To say the U.S. pharmaceutical market is highly regulated is an understatement. According to the RegData database developed by the Mercatus Center at George Mason University, the pharmaceutical and medical manufacturing industry as of 2014 had approximately 10,000 more restrictions than the median U.S. industry. Many of these restrictions are enacted by the Food and Drug Administration, which determines whether pharmaceuticals can enter the U.S. market legally. The approval process each drug undergoes is time-consuming (typically requiring 12 years) and expensive (costs can exceed $1 billion).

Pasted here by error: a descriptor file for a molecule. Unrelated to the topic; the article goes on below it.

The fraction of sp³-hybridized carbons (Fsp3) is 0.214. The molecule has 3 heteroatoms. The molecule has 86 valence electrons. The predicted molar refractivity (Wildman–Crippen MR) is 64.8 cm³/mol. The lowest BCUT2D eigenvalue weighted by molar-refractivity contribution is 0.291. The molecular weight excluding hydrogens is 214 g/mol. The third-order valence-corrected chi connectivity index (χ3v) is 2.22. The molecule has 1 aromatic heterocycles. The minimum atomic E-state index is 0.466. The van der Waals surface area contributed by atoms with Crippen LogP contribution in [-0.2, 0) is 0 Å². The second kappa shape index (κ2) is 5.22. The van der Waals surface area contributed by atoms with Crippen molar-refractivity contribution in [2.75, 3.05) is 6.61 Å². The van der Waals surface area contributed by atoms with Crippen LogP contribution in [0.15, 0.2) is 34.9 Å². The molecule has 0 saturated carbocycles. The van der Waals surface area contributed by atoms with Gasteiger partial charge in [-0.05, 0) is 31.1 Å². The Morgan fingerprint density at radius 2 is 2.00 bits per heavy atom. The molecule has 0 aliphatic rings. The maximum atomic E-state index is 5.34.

Political rhetoric suggests little is likely to change. Attorney General Jeff Sessions reportedly involves himself in the DEA’s distribution licenses to grow marijuana for medical research, an unprecedented role for his position. To combat the opioid crisis, President Trump called for fewer prescriptions and possibly the death penalty for illegal distribution. Both proposals create more barriers to patients seeking pain relief or suffering from addiction. The FDA recently began issuing warning letters to companies distributing goods containing kratom. Although the agency considers kratom to have “opioid properties,” kratom is legal in most states.